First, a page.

I think a more productive conversation could be: what additions to R

would allow for user-defined types / classes that behave just like the

built-in vector types? As a motivating example, one cannot currently

use the 64bit integer objects from bit64 to subset data frames:

> library(bit64); mtcars[as.integer64(1:3), ]

[1] mpg cyl disp hp drat wt qsec vs am gear carb

<0 rows> (or 0-length row.names)

I think ALTREP presents a possibility here, in that we could have a

64bit integer ALTREP object that behaves either like an INTSXP or

REALSXP as necessary. But I'm not sure how we would handle large 64bit

integer values which won't fit in either an INTSXP or REALSXP (in the

REALSXP case, precision could be lost for values > 2^53).

One possibility would be to allow ALTREP objects to have a chance at

managing dispatch in some methods, so that (for example) in e.g.

data[<ALTREP>], the ALTREP object has the opportunity to choose how

the data object should be subsetted. Of course, this implies wiring

through yet another dispatch mechanism through a category of primitive

/ internal functions, which could be expensive in terms of

implementation / maintenance... and I'm not sure if this could play

well with the existing S3 / S4 dispatch mechanisms.

FWIW, I think most commonly 64bit integers arise as e.g. database keys

/ IDs, and are typically just used for subsetting / reordering of data

as opposed to math. In these cases, converting the 64bit integers to a

character vector is typically a viable workaround, although it's much

slower.

Still, at least to me, it seems like there is likely a path forward

with ALTREP for 64bit integer vectors that can behave (more or less)

just like builtin R vectors.

Best,

Kevin

On Tue, Jun 4, 2019 at 9:34 AM Martin Maechler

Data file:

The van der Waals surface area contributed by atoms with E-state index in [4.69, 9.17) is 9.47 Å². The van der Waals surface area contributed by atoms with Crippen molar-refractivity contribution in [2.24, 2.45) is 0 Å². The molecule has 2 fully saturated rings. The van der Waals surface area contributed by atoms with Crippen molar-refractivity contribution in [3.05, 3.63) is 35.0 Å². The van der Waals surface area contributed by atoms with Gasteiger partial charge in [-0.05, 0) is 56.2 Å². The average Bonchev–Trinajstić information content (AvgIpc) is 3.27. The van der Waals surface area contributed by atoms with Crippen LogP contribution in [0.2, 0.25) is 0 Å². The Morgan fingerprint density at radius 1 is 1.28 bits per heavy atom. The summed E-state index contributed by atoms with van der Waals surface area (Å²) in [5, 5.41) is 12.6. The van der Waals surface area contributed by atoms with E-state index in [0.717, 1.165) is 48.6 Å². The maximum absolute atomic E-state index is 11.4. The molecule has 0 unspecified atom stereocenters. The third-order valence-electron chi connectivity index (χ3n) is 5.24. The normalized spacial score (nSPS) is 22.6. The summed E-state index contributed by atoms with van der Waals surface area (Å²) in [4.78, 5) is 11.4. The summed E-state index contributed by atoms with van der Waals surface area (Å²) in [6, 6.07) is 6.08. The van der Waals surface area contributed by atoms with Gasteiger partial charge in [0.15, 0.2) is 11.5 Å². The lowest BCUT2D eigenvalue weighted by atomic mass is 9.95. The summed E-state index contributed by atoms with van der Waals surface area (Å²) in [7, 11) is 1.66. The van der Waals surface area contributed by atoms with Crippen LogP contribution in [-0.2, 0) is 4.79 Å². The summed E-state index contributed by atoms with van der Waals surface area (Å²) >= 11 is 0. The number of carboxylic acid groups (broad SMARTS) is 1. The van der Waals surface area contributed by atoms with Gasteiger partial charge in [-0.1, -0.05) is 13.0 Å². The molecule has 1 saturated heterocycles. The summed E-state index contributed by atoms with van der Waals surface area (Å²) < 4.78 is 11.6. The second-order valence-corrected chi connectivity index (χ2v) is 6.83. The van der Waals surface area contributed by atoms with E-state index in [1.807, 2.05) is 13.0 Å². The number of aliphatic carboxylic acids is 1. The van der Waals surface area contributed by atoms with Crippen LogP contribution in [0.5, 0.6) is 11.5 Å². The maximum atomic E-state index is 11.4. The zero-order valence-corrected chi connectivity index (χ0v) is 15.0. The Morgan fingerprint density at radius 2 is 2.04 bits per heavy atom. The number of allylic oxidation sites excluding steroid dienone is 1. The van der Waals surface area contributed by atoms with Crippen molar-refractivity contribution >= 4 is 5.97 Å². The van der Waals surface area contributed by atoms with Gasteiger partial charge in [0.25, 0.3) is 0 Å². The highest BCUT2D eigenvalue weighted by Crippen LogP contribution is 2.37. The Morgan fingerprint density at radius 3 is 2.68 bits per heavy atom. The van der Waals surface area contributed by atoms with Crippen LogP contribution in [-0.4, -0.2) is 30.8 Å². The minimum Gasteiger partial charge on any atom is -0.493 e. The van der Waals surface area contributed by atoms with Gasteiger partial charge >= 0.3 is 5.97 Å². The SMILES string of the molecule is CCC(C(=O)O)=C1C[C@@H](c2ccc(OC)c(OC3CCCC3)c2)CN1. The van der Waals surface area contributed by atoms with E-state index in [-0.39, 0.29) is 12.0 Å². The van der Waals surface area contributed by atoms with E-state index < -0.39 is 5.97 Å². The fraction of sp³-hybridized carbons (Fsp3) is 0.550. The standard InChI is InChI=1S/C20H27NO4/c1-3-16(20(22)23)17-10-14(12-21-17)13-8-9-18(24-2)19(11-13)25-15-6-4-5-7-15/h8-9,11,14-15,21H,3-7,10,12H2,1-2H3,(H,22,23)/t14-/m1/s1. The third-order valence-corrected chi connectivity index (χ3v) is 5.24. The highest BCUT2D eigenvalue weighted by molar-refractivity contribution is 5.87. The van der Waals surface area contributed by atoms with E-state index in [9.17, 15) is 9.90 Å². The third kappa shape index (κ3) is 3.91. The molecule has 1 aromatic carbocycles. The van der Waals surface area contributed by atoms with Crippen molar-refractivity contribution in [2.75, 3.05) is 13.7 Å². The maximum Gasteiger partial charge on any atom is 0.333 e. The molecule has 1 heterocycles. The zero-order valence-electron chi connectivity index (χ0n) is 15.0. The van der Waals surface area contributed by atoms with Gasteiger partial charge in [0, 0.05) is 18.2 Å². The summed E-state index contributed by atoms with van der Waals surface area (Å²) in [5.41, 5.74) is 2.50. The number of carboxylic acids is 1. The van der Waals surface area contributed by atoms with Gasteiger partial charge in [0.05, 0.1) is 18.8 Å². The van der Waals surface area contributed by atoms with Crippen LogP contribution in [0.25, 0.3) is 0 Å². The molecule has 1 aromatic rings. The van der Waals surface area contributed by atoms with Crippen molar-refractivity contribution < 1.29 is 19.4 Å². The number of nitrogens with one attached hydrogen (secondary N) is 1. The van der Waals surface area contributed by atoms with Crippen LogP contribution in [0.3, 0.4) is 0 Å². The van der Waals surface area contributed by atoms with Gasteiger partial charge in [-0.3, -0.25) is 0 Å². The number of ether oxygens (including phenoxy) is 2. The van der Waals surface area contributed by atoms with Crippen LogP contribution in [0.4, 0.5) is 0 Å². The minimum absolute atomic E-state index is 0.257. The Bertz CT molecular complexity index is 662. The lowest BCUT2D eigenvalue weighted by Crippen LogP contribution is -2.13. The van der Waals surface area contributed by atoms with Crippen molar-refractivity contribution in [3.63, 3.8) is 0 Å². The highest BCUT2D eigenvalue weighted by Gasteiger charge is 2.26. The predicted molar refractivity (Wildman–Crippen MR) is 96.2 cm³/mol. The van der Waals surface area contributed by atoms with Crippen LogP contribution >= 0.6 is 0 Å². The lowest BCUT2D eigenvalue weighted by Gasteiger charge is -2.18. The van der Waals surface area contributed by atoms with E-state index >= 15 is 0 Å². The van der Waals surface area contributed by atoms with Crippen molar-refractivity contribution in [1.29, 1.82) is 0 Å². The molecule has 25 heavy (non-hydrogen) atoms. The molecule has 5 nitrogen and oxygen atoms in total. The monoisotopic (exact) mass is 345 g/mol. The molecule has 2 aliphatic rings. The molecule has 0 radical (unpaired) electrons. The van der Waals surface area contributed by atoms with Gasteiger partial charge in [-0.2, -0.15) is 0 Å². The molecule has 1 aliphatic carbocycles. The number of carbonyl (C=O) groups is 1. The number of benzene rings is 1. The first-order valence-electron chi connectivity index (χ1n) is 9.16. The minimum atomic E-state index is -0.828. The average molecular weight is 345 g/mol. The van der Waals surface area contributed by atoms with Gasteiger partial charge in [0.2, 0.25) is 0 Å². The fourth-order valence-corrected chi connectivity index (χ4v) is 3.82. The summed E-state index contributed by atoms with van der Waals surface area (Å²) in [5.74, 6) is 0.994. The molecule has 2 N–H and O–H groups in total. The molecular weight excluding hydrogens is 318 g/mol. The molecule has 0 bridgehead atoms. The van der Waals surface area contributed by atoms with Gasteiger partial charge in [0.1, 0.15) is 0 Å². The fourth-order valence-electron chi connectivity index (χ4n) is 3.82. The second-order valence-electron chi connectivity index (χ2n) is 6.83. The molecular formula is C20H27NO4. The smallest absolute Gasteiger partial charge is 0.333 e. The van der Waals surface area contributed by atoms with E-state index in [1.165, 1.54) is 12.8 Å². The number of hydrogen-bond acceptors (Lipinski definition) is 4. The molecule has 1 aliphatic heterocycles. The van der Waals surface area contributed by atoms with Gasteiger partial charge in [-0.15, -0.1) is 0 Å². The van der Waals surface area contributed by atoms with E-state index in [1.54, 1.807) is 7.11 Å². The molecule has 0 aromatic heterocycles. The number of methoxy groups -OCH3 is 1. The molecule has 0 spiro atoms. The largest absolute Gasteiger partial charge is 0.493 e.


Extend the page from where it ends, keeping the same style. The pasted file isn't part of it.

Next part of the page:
<

[hidden email]> wrote:

>

> >>>>> Juan Telleria Ruiz de Aguirre

> >>>>> on Mon, 3 Jun 2019 06:50:17 +0200 writes:

>

> > Thank you Martin for giving to know and developing 'Rmpfr' library for

> > unlimited size integers (GNU C GMP) and arbitrary precision floats (GNU C

> > MPFR):

>

> >

https://cran.r-project.org/package=Rmpfr>

> > My question is: In the long term (For R3.7.0 or R3.8.0):

>

> > Does it have sense that CMP substitutes INTSXP, and MPFR substitutes

> > REALSXP code? With this we would achieve that an integer is always an

> > integer, and a numeric double precision float always a numeric double

> > precision float, without sometimes casting underneath.

>

> > And would the R Community / R Ordinary Members would be willing to help R

> > Core on such implementation (If has sense, and wants to be adopted)?

>

> No, such a change has "no sense" and hence won't be adopted (in

> this form):

>

> - INTSXP and REALSXP are part of the C API of R, and are well defined.

> Changing them will almost surely break 100s and by

> dependencies, probably 1000s of existing R packages.

>

> - I'm sure Python and other system do have fixed size "double

> precision" vectors, because that's how you interface with all

> pre-existing computational libraries,

> and I am almost sure that support of arbitrary long integer

> (or double) is via another class/type.

>

> - I know that Julia has adopted these (GMP and MPFR I think)

> types and nicely interfaces them on a relatively "base" level.

> With their nice class hierarchy (and very nice "S4 like" multi-argument

> method dispatch for *all* functions) it can look quite

> seemless for the user to work with these extended classes, but

> they are not all identical to the basic "real"/"double" or "integer" classes.

>

> - I'm not the expert here (but there are not so many experts

> ..), but I'm pretty sure that adding new "basic types" in the

> underlying C level seems not at all easy for R. It would mean a big

> break in all back compatibility -- which is conceivable --

> and *may* also need a big rewrite of much of the R code base

> which seems less conceivable in the mid term (2-3 years; long

> term: > 5 years).

>

>

> > Thank you all! :)

>

> You are welcome.

>

> I think we should close this thread here, unless some real

> experts join.

>

> Martin

>

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